The Nate Archibald Reference In The 'Gossip Girl' Revival, Explained

- Gossip Girl -
The Nate Archibald Reference In The 'Gossip Girl' Revival, Explained

HBO Max's highly anticipated Gossip Girl revival introduces a new crop of cool kids — this time, ones with heavily trafficked IGs and killer contour. However, the show has not completely forgotten its CW roots, nor the Upper East Side crew that came before it. One such person who gets name checked in the pilot episode of Gossip Girl revival. is none other than Nate Archibald.

In the OG pilot, Nate (of Vanderbilt lineage) was at the center of the love triangle between Blair Waldorf and Serena van der Woodsen. In the new Gossip Girl, however, that romantic entanglement, and any trouble Nate got up to during his time on the series, is long in the past. Instead, Nate is just a notable alumni of St. Jude, one whose name the teachers rattle off when they reminisce about the good, hard working, successful students of the past.

Image: The CW

So what did happen to Nate? Well, a lot, over the course of The CW show's six scandal-filled seasons. However, for those who don't quite remember the path Nate took, here's what happened in the last season.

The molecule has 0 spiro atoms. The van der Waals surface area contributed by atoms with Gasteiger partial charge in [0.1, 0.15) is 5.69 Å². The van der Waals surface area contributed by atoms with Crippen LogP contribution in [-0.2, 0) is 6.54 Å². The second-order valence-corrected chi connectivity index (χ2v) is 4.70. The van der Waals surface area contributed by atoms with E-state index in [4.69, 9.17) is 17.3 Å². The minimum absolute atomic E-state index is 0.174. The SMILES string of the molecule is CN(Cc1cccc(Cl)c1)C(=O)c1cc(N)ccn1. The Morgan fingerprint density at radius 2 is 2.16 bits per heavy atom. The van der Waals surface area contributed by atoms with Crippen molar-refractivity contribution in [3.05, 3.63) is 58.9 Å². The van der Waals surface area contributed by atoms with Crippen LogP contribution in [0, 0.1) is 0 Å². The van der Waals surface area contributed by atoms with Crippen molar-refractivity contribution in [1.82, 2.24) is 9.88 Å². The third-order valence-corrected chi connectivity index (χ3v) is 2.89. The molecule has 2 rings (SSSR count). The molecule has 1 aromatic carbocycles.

Nate got a job at (or, rather, purchased) the magazine The New York Spectator, which seemed kind of like a combination between Page Six and The New Yorker, depending on what the episode called for it to be at that moment. Nate was around 23 (max!) when he became head of the paper, and did almost get arrested after he worked with Bart Bass to cook the books on his advertising money. However, things ultimately worked out for Nate, as his best buddy, Chuck Bass, killed his father Bart in a move reminiscent of Scar and Simba's final showdown in The Lion King. (Just off a NYC skyscraper instead of a cliff in the Sahara.) Nate's name was totally in the clear, and The Spectator became an enormous success.

In the final episode of Gossip Girl, which jumps ahead five years, Nate steps off a private plane. His media company is thriving, and he's planning a mayoral run. It's all very Mike Bloomberg and the parallels are probably not such a coincidence.

The hilarious thing about Nate's name getting dropped so early in the pilot (Dan is also noted as a "novelist" in this iteration) is that he's lauded as the complete opposite of what these kids are now. Sure, Nate was certainly more polite to his teachers than the coffee-spilling jerks who make Kate Keller's life a living hell, but in terms of making trouble? The OG crew, Nate included, were just stealthier.

Also, I didn't forget the time he dated a teen. And neither should you!

Images: The CW

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